about going to the school you're interviewing at, don't show them. As
far as they're concerned, their school is your first choice, but of
course play it cool and don't sound desperate either.
The main thing not to say at an interview is "I don't know what I want
to do, but this sounds kind of neat, and I read some cool
popular-press books on the subject, so I figured I'd try my hand at it
and see if I like it." Do or do not, there is no try in grad school.
And, scientists sometimes view stuff accessible to the general public
with the same disdain you reserve for the 'technical explanations'
given for things in science fiction movies.
I don't mean to imply that an interview is a prerequisite for
admission. That's just how I got in. Other people's experiences may be
different. Certainly don't get discouraged if the invites are long in
coming-- the schools are really unpredictable in when they'll get back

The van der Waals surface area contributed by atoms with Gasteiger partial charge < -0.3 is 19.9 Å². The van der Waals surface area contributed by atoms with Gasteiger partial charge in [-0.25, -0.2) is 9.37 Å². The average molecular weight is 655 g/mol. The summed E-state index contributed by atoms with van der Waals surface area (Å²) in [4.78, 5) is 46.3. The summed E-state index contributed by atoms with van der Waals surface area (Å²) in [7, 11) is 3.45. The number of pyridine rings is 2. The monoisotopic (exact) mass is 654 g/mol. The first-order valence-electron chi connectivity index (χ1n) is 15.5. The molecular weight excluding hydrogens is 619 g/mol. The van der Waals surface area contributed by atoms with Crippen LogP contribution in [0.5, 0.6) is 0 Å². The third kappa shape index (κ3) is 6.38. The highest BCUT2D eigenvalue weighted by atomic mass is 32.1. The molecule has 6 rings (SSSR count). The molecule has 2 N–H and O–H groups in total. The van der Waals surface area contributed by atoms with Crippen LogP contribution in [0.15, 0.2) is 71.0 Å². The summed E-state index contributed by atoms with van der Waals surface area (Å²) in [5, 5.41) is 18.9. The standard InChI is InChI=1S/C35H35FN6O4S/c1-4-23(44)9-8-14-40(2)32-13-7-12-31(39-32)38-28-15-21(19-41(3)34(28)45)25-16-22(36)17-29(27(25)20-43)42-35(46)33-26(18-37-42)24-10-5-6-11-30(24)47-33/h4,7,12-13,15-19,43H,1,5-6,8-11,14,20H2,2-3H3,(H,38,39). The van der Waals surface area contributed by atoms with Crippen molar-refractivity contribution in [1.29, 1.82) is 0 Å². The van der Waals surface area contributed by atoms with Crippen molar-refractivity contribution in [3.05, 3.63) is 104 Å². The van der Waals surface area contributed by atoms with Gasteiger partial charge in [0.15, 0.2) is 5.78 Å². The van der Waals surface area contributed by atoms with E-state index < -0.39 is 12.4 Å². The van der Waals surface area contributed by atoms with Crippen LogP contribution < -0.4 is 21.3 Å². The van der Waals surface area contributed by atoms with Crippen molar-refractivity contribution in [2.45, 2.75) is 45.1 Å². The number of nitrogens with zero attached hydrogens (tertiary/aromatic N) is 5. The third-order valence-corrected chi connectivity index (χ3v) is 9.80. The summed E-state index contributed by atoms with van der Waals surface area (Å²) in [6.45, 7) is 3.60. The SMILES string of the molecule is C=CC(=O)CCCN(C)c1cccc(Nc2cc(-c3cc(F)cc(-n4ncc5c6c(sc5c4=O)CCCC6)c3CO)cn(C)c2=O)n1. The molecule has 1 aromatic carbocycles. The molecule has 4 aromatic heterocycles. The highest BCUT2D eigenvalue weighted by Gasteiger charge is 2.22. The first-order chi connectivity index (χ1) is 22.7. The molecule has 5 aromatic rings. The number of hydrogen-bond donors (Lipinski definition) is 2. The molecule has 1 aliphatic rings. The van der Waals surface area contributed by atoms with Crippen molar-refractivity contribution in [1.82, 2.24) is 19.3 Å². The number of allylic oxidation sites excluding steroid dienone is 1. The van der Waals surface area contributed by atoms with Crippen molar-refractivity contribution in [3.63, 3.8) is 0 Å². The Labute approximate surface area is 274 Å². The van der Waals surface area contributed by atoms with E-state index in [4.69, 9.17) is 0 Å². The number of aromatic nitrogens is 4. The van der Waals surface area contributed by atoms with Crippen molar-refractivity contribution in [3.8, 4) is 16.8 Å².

to you after you've completed your application.
It's a daunting task, but well worth it. The first time I tried, I was
so intimidated, I never sent out the applications. Looking back I'm
realizing that I was good enough all along, and so are you. They WANT
you, especially if you are a citizen of the country you're applying to
grad school in; foreigners are expensive because it's harder for them
to obtain grants, at least in the US. Few people have the ambition and
the grasp of the big picture to pursue the science track, and if you
do, the grad schools be glad to have you.
I wish you the best, and don't hesitate to ask more questions as they
come up! Extropy needs us.
* I believe that the majority of the world's Muslims are good, *
* honorable people. If you are a Muslim and want to reassure me and *
* others that you are part of this good, honorable majority, all *
* you need to say are nine simple words: "I OPPOSE the Wahhabi cult *
* and its Jihad." *